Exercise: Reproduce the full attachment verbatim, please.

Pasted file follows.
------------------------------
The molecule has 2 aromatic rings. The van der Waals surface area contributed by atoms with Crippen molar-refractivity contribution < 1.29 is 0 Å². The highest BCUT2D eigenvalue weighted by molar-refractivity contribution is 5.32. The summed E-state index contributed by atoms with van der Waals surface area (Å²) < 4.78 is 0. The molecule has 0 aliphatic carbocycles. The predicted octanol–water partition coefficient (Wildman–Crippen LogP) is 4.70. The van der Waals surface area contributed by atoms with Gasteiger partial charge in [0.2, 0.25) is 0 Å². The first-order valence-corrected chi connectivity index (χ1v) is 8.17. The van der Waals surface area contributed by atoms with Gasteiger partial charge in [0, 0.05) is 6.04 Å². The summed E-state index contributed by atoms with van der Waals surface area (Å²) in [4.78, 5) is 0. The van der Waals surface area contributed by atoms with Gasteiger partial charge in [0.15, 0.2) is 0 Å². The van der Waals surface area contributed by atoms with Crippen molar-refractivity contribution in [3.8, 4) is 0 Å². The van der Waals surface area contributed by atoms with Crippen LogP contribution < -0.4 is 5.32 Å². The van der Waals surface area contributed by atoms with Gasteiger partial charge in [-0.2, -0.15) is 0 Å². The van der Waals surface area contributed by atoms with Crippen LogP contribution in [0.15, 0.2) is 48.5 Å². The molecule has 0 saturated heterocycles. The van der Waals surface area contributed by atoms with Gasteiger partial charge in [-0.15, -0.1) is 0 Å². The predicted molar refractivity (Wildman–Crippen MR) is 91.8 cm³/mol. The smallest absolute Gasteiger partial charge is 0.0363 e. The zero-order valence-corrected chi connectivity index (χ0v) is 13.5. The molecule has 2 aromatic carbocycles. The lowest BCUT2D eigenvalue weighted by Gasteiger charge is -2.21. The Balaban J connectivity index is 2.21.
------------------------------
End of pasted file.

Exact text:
The molecule has 2 aromatic rings. The van der Waals surface area contributed by atoms with Crippen molar-refractivity contribution < 1.29 is 0 Å². The highest BCUT2D eigenvalue weighted by molar-refractivity contribution is 5.32. The summed E-state index contributed by atoms with van der Waals surface area (Å²) < 4.78 is 0. The molecule has 0 aliphatic carbocycles. The predicted octanol–water partition coefficient (Wildman–Crippen LogP) is 4.70. The van der Waals surface area contributed by atoms with Gasteiger partial charge in [0.2, 0.25) is 0 Å². The first-order valence-corrected chi connectivity index (χ1v) is 8.17. The van der Waals surface area contributed by atoms with Gasteiger partial charge in [0, 0.05) is 6.04 Å². The summed E-state index contributed by atoms with van der Waals surface area (Å²) in [4.78, 5) is 0. The van der Waals surface area contributed by atoms with Gasteiger partial charge in [0.15, 0.2) is 0 Å². The van der Waals surface area contributed by atoms with Crippen molar-refractivity contribution in [3.8, 4) is 0 Å². The van der Waals surface area contributed by atoms with Crippen LogP contribution < -0.4 is 5.32 Å². The van der Waals surface area contributed by atoms with Gasteiger partial charge in [-0.2, -0.15) is 0 Å². The van der Waals surface area contributed by atoms with Crippen LogP contribution in [0.15, 0.2) is 48.5 Å². The molecule has 0 saturated heterocycles. The van der Waals surface area contributed by atoms with Gasteiger partial charge in [-0.15, -0.1) is 0 Å². The predicted molar refractivity (Wildman–Crippen MR) is 91.8 cm³/mol. The smallest absolute Gasteiger partial charge is 0.0363 e. The zero-order valence-corrected chi connectivity index (χ0v) is 13.5. The molecule has 2 aromatic carbocycles. The lowest BCUT2D eigenvalue weighted by Gasteiger charge is -2.21. The Balaban J connectivity index is 2.21.